|George Clooney has his hands full, both on screen and behind the scenes, with “Ides Of March,” a tense political drama for which he serves as star, director and co-writer.
Clooney plays a fictitious governor trying to lock up the Democratic nomination for a run at the U.S. presidency, juggling all the heady elements of a major modern-day political campaign—and trying to stay afloat against a toxic undertow of scandal, lies and compromised ideals.
The campaign may revolve around Clooney’s character, Mike Morris, but the movie’s storyline hinges on Stephen Myers (Ryan Gosling), Morris’ whiz-kid campaign strategist whose youthful, sure-footed tactics have helped narrow the primary down to the governor and only one other serious contender.
Gosling’s character suddenly finds himself in the middle of an increasingly tangled web set spinning by a one-night stand with an attractive young intern, and how he deals with it is at the heart of the movie’s smart, sharp take on the compromises, sacrifices and dirty tricks it takes to compete on such a high-stakes political playing field.
Clooney also surrounds his character with other grade-A performers at the top of their games, including Philip Seymour Hoffman as Myers’ boss, the campaign’s rumpled senior strategist, and Paul Giamatti, team leader for Gov. Morris’ rival. Marisa Tomei is a newspaper reporter chipping away to get to the inside story, and Evan Rachel Wood plays the intern whose bedroom eyes conceal (for a while, anyway) a secret that could derail the whole Morris train.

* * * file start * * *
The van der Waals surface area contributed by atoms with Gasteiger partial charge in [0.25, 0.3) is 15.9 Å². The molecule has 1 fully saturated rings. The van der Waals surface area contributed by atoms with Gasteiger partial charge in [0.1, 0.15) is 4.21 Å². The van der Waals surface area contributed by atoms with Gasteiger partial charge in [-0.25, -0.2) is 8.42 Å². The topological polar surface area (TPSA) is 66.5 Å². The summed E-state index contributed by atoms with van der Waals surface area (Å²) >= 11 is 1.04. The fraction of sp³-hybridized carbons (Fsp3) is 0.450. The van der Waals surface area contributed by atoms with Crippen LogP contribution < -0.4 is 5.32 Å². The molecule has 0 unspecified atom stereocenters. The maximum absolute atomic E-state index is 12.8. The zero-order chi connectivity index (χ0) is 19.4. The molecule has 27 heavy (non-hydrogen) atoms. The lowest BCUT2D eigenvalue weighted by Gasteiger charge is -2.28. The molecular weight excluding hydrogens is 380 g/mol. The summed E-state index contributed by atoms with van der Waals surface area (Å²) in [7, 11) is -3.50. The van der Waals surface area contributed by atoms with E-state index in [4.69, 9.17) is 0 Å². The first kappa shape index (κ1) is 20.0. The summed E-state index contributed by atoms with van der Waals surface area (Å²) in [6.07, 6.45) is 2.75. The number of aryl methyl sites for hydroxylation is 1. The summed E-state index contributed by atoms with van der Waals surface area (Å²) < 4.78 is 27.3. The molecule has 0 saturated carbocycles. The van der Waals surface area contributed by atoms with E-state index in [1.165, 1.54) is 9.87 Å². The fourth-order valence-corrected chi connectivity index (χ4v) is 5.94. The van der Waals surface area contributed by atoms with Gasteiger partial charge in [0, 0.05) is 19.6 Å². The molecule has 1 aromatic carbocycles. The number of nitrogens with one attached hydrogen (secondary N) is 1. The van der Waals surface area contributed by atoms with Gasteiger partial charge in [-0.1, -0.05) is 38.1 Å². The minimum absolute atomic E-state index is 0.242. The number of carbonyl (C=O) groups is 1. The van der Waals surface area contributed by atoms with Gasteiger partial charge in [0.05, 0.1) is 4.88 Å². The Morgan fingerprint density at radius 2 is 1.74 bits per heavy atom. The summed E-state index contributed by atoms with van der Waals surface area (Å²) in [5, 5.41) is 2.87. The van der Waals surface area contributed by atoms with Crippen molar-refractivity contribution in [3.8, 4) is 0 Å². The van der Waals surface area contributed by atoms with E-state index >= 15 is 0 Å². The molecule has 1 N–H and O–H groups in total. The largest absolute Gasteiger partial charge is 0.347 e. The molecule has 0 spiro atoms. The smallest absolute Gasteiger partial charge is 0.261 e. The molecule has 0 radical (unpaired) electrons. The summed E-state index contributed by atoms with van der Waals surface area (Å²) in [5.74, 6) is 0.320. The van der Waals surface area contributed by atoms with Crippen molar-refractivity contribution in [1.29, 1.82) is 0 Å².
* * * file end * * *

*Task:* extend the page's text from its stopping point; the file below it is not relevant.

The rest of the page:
Clooney is one of Hollywood’s most left-leaning stars, and here’s he’s playing a charismatic Democrat with stridently liberal ideas, a supportive wife and oodles of charm—an amalgam of certain other real-life Dem qualities that have paved more than one road into the White House. But the movie itself has no party flag to wave or political axe to grind, just a terrific story of intrigue, blackmail and drive to do whatever it takes to win.
And Gov. Morris is no angel, and he’s certainly no lamb—he’s a lion who brings out the claws when he’s cornered.
This is one of those movies where the title is never mentioned, but the connection is clear. Historically, the Ides of March was when Julius Caesar met his death at the conspiratorial hands of Roman senators who betrayed him.
Nobody pulls a dagger here and plunges it into the gov’s toga, but there are other dangers on his campaign trail that put careers, and lives, on the line.
Don’t expect to come away from “The Ides of March” with a healthy new appreciation for the noble American electoral process. Instead, be prepared to “get down in the mud,” as one character puts it, for a provocative look at its dark, morally corrupted, caustically scarred undersides.